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The 5 Rules for Planning the Perfect Moms' Night Out

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Is it your turn to organize the next kid-free outing for you and your other exhausted gal pals? Maybe the group seemedto enjoy last month’s Bunco competition in your one friend’s toy-ridden basement, but let’s be real: you probably all have a different view of what constitutes as fun. As a company that’s built on the idea that women’s lives should be easier and less stressful, we put together a list of what we feel will result in a getaway everyone in your squad will appreciate.


1. Take a survey.

Ask each friend to tell you one thing they used to love doing often before kiddos came along. No need to over-complicate; a simple text will do. You might receive responses like “go to the movies,” “go out for tacos and margs,” “hike mountains,” or “dance the night away.” Do your best to incorporate at least one or two of those activities into your moms night out. Obviously, choose the more reasonable ones that others will be okay with, and try to pair a high-energy event with a low-key one. By doing so, you’ll all get to time travel back to a life less hectic, while making the night fun but not draining.


2. Share the agenda beforehand.

Surprises can be awesome… or they can cause anxiety. Unless your friends prefer to know absolutely nothing about the night you’ve planned, it’s a good idea to share the overview. Things will go a lot more smoothly if everyone knows how to dress for the occasion, where to park, what name reservations are under, how far away from home they can expect to be, yada yada. Moms, as you know, like to know logistics. The details, however—like #3 below—you can keep under wraps.


3. Hand out gifts.

If you really want to be a hostess with the mostest, surprise each mom with a little gift bag—hot pink tissue paper and all—to show how much you appreciate them in your life. Spend as much or as little as your heart desires (and your wallet allows)—they won’t be expecting it, so anything will make their day. Perhaps a candle and a bag of M&Ms. Or a cheap pair of funny sunglasses you can all wear in a well-deserved selfie. (Shameless plug: what about a pair of our TGIF undies for each mom?) You could also scrap the bigger gifts and just give everyone a single flower that they can tuck into their handbags. A sweet gesture goes a long way.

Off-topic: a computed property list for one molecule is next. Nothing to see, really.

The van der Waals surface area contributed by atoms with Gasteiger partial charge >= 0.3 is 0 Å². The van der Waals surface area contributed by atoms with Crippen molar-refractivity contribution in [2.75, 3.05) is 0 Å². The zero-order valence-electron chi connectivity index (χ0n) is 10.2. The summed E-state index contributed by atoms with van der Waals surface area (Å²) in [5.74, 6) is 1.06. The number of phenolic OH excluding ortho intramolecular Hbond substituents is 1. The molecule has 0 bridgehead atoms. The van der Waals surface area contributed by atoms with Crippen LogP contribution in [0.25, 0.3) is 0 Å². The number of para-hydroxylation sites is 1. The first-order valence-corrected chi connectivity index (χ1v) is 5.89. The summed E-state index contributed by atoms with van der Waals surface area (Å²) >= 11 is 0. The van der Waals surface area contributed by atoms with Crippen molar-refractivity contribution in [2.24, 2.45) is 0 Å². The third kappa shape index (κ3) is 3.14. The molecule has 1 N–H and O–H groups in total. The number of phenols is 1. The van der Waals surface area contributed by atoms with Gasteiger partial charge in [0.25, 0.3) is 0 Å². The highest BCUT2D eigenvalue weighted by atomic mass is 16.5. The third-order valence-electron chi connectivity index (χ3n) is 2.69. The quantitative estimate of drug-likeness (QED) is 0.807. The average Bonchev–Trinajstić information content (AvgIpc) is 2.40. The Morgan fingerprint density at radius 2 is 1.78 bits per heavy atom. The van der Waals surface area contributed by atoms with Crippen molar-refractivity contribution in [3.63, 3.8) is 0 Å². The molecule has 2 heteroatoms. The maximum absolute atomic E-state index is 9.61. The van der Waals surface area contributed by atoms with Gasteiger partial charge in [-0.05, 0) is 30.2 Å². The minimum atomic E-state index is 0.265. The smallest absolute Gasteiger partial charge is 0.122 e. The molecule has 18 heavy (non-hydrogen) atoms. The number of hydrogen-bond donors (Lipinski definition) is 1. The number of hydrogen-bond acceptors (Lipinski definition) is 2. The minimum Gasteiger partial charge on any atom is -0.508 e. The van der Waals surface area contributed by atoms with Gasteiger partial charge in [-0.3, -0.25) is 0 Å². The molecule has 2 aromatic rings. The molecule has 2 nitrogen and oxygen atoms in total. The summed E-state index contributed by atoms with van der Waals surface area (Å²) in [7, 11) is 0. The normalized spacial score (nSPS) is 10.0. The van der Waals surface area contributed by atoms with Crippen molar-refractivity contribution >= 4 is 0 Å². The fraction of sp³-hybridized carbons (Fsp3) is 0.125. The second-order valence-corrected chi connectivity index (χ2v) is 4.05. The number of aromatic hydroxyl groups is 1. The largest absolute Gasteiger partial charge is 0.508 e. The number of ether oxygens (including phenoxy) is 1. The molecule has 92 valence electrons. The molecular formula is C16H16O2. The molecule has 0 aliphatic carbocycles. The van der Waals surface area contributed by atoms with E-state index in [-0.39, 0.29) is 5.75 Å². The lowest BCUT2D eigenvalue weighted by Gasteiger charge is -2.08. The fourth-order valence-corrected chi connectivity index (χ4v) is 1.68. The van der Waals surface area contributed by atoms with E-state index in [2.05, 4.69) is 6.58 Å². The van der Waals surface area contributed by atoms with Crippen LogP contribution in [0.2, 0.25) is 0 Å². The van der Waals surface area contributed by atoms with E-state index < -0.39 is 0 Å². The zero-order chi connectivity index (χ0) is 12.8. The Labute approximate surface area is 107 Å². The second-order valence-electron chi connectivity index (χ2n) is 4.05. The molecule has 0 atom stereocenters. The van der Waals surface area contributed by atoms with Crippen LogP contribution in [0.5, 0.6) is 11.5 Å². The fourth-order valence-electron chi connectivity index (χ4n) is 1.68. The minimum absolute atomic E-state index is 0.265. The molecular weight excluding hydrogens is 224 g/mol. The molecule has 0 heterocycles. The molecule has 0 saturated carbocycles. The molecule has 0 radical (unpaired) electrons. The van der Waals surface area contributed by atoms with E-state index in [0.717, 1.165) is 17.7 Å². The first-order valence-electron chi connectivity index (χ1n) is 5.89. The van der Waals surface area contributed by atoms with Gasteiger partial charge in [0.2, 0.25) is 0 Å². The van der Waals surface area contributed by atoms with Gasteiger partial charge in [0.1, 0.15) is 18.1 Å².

4. Forbid kid talk.

Remember what everyone said when you started going out on dates again with your equally tired significant other? Don’t talk about the kids! Keep the romance alive! Same goes for your girlfriends. Don’t allow anyone to bring the conversation around to their kids’ teachers, picky eaters, curfews, pacifiers, and the coxsackie virus that’s going around school. Stop, all of you! Instead, dish about the latest episode of The Affair. Share exciting news about your job. Talk about your bucket list in life. Recall all the things that make you you, and enjoy each other’s company.


5. Go with the flow.

Stuff happens. Reservations get lost. Someone will check their phone way too often. Your Uber might be late. Try to keep your cool—and remind everyone else to as well. The important thing to remember is that you’re all together, you’re all out, and you’re all without children for a few precious hours. The last thing you want to do is argue or get flustered on a night when you’re supposed to be laughing at grown-up jokes, eating good food, and focusing on your friendships.


Now, anyone need a cozy camisole for their moms' night out outfit?

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